Seat's Martorell Plant Will Make the Audi A1 Starting 2018

Audi has decided to invest further in the Seat factory in Martorell and will build the A1 there starting 2018.
Seat's Martorell factory 1 photo
Photo: Seat
The German brand is already using the Martorell works to build its Q3 SUV, and the introduction of the A1 strengthens the corporation’s trust in the Spanish facility. Currently, Audi manufactures its smallest model in its lineup in Belgium.

Meanwhile, the Audi Q3 SUV is only being made in Spain, but production will be moved to the German carmaker’s plant in Gyor, Hungary. The Gyor facility also makes the Audi A3 in all of its versions, along with the TT in both of its body versions. The production shift of the Audi Q3 and A1 will be made in 2018.

Audi is pleased with its Spanish partner, as the Martorell facility initially had a forecast of 100,000 units a year, but eventually exceeded that figure and made 478,000 units. The production of the Q3 marked an important milestone for Spain’s automotive industry, being the first premium vehicle to be made in that country.

The shift in production at the Martorell facility will also bring new investments in the plant, which should translate in improvements in the country’s economy with further employment. Thanks to the Audi A1, the Martorell factory will achieve its full production capacity, an impressive feat for a modern car factory in Europe’s recently troubled automotive industry.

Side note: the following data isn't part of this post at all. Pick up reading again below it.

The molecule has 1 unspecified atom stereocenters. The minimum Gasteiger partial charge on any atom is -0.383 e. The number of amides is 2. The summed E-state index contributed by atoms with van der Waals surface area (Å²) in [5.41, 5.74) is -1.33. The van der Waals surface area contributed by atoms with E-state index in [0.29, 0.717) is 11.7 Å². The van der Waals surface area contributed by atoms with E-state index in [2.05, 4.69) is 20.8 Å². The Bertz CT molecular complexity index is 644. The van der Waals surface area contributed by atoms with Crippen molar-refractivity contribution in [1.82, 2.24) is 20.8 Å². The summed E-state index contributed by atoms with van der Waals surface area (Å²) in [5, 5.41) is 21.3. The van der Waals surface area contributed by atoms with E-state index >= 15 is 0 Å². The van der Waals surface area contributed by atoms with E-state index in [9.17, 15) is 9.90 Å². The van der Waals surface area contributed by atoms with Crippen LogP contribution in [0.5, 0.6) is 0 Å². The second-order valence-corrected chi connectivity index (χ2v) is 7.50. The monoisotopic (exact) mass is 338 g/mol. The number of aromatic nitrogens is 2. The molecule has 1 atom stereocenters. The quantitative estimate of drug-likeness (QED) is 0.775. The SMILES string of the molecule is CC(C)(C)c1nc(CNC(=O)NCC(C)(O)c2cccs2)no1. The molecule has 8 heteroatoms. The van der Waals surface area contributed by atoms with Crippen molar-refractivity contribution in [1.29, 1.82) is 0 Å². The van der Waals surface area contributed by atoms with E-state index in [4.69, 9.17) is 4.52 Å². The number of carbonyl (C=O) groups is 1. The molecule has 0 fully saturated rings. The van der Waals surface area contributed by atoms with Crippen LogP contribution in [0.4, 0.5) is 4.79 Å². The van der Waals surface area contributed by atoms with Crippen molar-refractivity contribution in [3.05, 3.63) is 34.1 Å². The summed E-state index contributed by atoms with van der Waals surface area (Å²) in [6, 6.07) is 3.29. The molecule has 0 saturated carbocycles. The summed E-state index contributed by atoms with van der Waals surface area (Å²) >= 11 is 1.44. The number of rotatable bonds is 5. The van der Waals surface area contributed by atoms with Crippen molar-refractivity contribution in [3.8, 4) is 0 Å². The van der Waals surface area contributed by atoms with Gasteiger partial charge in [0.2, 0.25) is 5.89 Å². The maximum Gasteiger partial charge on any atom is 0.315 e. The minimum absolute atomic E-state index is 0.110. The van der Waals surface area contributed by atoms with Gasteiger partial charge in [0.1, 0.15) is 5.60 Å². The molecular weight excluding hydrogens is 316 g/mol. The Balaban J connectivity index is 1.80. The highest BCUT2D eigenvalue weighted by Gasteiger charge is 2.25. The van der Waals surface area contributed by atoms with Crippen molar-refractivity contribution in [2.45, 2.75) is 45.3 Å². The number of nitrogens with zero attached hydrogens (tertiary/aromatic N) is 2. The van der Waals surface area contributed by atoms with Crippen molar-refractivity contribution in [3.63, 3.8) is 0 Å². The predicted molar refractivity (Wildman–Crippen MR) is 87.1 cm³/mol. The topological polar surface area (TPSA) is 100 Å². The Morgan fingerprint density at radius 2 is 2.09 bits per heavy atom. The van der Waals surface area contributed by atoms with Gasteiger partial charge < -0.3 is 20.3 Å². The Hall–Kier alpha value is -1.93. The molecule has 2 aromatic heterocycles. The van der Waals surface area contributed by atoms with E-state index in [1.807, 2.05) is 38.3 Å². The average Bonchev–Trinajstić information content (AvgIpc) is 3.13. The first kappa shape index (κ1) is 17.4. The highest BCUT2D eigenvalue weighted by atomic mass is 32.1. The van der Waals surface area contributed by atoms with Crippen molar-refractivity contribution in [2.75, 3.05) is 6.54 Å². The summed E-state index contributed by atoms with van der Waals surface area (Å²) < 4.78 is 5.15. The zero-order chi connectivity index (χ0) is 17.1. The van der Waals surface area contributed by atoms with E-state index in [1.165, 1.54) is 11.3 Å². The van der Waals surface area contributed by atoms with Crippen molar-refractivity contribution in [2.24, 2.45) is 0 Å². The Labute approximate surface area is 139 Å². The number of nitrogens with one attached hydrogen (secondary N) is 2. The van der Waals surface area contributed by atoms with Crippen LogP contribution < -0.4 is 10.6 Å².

The change in Audi’s production plans is being made to accommodate the manufacture of the company’s first electric SUV. Audi has decided to produce its own batteries and to build its future Q6 e-tron SUV in its Belgian factory. Therefore, the company had to make some changes in its network to accommodate the shift.

Audi’s latest investments in car production show that the automobile industry is in full-on rebound mode and that things are shaping up for the years to come. The importance of the decision is reinforced by the fact that the German parent company of Audi has decided to cut down on investments because of its Dieselgate situation.
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About the author: Sebastian Toma
Sebastian Toma profile photo

Sebastian's love for cars began at a young age. Little did he know that a career would emerge from this passion (and that it would not, sadly, involve being a professional racecar driver). In over fourteen years, he got behind the wheel of several hundred vehicles and in the offices of the most important car publications in his homeland.
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